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Music Driving Change in U.S.-Cuban Relations

December 29, 2009 By Roque Planas

Music continues to act as the primary driving force to open relations between U.S. and Cuba. Cuban folksinger Carlos Varela visited Washington D.C. earlier this month to discuss U.S.-Cuban relations at a forum organized by American University and privately with U.S. legislators, before continuing to California to work on a record with Jackson Browne, according to reports by the New York Times and Cuba Debate.

Despite increasingly tense relations between D.C. and Havana, music exchanges have begun to flourish. Varela´s visit follows performances in the U.S. and Puerto Rico by Cuban musicians Omara Portuondo, Pablo Milanés and the Septeto Nacional. Kool and the Gang became the first U.S. group to receive permission from the Obama administration to perform in Cuba (see the newscast at the BBC). The U.S. Treasury Department approved the New York Philharmonic´s travel visas to perform in Cuba back in October, but denied those of the Philharmonic´s financiers, leading to the trip´s cancellation, according to the Global Post.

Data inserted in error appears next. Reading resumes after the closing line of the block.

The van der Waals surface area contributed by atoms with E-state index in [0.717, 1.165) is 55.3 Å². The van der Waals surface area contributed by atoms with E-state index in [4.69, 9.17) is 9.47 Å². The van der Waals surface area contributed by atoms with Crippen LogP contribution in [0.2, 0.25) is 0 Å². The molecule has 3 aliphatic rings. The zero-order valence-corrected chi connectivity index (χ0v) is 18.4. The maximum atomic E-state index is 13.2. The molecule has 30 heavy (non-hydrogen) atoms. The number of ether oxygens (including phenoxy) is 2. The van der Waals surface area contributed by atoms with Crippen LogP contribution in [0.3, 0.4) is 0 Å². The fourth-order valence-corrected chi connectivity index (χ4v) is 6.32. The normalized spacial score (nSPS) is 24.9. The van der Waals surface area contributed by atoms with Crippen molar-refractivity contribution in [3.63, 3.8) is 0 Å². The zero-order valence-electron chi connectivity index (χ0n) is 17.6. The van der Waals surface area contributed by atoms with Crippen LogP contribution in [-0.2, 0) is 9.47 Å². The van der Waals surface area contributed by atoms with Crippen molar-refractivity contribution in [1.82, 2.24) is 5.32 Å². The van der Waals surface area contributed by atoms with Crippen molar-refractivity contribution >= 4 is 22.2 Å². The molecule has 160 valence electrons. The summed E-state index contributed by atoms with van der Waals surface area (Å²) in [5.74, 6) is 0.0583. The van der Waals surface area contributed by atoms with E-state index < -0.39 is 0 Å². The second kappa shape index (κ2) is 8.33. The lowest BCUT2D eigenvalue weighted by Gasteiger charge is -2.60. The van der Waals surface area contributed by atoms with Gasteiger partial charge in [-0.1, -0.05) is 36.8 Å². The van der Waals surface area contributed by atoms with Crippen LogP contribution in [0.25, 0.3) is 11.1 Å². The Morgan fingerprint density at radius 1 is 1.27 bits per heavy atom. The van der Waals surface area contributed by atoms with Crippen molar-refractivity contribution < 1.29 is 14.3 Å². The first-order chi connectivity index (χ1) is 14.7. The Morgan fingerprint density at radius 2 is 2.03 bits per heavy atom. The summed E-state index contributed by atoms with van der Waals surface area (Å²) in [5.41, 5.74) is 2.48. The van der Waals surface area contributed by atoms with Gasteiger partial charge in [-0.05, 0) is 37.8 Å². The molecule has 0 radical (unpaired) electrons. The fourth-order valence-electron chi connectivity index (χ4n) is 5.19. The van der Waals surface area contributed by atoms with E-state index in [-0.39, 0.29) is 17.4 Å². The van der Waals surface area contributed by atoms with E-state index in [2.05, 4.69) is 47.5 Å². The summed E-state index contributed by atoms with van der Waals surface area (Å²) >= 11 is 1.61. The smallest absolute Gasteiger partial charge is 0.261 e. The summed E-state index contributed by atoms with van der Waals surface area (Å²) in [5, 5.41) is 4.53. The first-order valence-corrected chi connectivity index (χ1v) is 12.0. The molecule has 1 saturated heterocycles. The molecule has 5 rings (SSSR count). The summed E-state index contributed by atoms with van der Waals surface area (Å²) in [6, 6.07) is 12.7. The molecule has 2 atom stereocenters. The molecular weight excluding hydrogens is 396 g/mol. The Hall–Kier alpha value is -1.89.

Obama´s inauguration raised expectations that  U.S.-Cuban relations — frozen since the early 1960s — might begin to thaw. But after some minor steps toward a diplomatic opening, U.S.-Cuban relations have settled back into the familiar stalemate of Washington demanding change in Cuba in exchange for an opening of relations and Cuba demanding a unilateral lifting of sanctions.

President Obama rescinded Bush-era executive orders restricting Cuban Americans´ freedom to travel to Cuba and send remittances, but has said that he intends to maintain the decades-old trade embargo until “a post-Fidel government begins opening Cuba to democratic change, frees political prisoners, and holds elections.” The Cuban government arrested a U.S. contractor early this month for distributing laptops to political dissidents, charging him with attempting to destabilize the Communist regime.

See the articles in the Latin America News Dispatch and the New York Times for more details about how music exchanges are changing the face of U.S.-Cuban relations.

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